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This is the best book I am going to read this year. It’s a good thing I love to read or otherwise I would just stop now.
Gloria Vanderbilt is an amazing woman, and one who I think needed to have her story told, or at the very least she is someone I needed to know more about. One of the reasons, I think, that this book is so good is because it is just an honest, candid, and sometimes brutal conversation via email and letters between a mother and son who have lost so much. Yet they still have each other, and even though they are equally similar and dissimilar it does not tarnish their relationship, in fact it seems to enrich it.
The reality of their lives is not as blessed as some might think, and they have endured their hardships but all in all the way they have done so is overall inspiring. Their failings are admitted readily, and accepted, and moved on from. This is not a book I will forget anytime soon.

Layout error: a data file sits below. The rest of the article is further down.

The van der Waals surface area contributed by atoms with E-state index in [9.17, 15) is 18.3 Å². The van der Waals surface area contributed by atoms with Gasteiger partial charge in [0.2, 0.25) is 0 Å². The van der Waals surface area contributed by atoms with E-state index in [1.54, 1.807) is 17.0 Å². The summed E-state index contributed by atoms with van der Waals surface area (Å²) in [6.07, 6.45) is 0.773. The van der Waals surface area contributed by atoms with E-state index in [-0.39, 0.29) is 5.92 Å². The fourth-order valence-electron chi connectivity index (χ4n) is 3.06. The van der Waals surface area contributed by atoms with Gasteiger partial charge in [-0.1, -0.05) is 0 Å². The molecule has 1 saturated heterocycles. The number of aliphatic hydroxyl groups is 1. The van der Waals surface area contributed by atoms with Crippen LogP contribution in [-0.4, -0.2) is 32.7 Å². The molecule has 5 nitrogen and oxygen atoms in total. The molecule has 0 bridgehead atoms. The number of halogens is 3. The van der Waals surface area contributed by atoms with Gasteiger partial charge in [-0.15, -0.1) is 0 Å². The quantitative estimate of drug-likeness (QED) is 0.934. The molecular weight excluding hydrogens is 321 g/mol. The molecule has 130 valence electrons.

My rating: ★★★★★
When I was much younger than I am now, a heroine by the name of Sara Howell was brought to my attention, and I was told that she was awesome because she too was a “little bit different.”
Sara Howell is the teen protagonist in Kate Chester’s Hear No Evil series, and she is deaf. She speaks verbally, reads lips and signs. She is an orphan, with only a brother to care for her, but has some really great friends.
When I was younger I wanted to be her. Or at the very least be friends with her. She was/is feisty, and determined and not someone to trifle with.
I embarked on my re-read with this series with trepidation because well, not everything 90s holds up so well. And this book is dated, but not in a way that is bad by any means. Spanning six novels, and many adventures Sara’s tales are awesome, as she uses her Nancy Drew-like intellect to solve crimes, frequently exasperating her friends, brother and then boyfriend. She is a literary friend who I’m glad to have had in my life, because maybe when I question something without just following orders it’s because it’s something she would do.